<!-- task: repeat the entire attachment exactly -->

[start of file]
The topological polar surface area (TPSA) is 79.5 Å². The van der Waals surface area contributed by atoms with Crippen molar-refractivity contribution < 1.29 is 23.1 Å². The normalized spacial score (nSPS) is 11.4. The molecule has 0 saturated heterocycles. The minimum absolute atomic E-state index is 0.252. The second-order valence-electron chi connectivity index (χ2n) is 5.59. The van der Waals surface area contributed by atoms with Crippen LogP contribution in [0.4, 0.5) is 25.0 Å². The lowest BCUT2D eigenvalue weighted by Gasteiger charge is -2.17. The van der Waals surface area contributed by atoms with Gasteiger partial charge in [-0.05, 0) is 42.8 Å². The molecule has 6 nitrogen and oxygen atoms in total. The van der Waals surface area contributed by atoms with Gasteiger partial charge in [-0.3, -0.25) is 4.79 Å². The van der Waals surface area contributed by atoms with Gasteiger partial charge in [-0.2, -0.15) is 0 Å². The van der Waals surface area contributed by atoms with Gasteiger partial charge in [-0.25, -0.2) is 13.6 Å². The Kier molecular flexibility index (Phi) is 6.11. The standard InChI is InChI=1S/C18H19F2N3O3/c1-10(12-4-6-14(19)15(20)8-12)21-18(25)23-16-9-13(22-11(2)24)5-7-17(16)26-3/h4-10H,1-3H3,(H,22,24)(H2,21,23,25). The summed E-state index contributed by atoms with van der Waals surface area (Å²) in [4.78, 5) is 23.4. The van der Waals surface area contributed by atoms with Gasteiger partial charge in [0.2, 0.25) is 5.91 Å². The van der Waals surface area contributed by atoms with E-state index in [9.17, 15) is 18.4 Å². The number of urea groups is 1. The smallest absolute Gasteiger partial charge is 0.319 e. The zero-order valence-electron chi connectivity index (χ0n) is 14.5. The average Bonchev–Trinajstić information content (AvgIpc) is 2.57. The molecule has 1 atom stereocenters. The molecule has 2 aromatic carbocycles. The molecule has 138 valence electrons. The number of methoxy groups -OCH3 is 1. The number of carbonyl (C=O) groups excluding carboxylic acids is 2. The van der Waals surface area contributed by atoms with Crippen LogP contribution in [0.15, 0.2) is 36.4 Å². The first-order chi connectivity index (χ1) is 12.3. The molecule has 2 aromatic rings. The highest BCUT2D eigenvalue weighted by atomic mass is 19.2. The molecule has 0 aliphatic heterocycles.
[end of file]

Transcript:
The topological polar surface area (TPSA) is 79.5 Å². The van der Waals surface area contributed by atoms with Crippen molar-refractivity contribution < 1.29 is 23.1 Å². The normalized spacial score (nSPS) is 11.4. The molecule has 0 saturated heterocycles. The minimum absolute atomic E-state index is 0.252. The second-order valence-electron chi connectivity index (χ2n) is 5.59. The van der Waals surface area contributed by atoms with Crippen LogP contribution in [0.4, 0.5) is 25.0 Å². The lowest BCUT2D eigenvalue weighted by Gasteiger charge is -2.17. The van der Waals surface area contributed by atoms with Gasteiger partial charge in [-0.05, 0) is 42.8 Å². The molecule has 6 nitrogen and oxygen atoms in total. The van der Waals surface area contributed by atoms with Gasteiger partial charge in [-0.3, -0.25) is 4.79 Å². The van der Waals surface area contributed by atoms with Gasteiger partial charge in [-0.2, -0.15) is 0 Å². The van der Waals surface area contributed by atoms with Gasteiger partial charge in [-0.25, -0.2) is 13.6 Å². The Kier molecular flexibility index (Phi) is 6.11. The standard InChI is InChI=1S/C18H19F2N3O3/c1-10(12-4-6-14(19)15(20)8-12)21-18(25)23-16-9-13(22-11(2)24)5-7-17(16)26-3/h4-10H,1-3H3,(H,22,24)(H2,21,23,25). The summed E-state index contributed by atoms with van der Waals surface area (Å²) in [4.78, 5) is 23.4. The van der Waals surface area contributed by atoms with Gasteiger partial charge in [0.2, 0.25) is 5.91 Å². The van der Waals surface area contributed by atoms with E-state index in [9.17, 15) is 18.4 Å². The number of urea groups is 1. The smallest absolute Gasteiger partial charge is 0.319 e. The zero-order valence-electron chi connectivity index (χ0n) is 14.5. The average Bonchev–Trinajstić information content (AvgIpc) is 2.57. The molecule has 1 atom stereocenters. The molecule has 2 aromatic carbocycles. The molecule has 138 valence electrons. The number of methoxy groups -OCH3 is 1. The number of carbonyl (C=O) groups excluding carboxylic acids is 2. The van der Waals surface area contributed by atoms with Crippen LogP contribution in [0.15, 0.2) is 36.4 Å². The first-order chi connectivity index (χ1) is 12.3. The molecule has 2 aromatic rings. The highest BCUT2D eigenvalue weighted by atomic mass is 19.2. The molecule has 0 aliphatic heterocycles.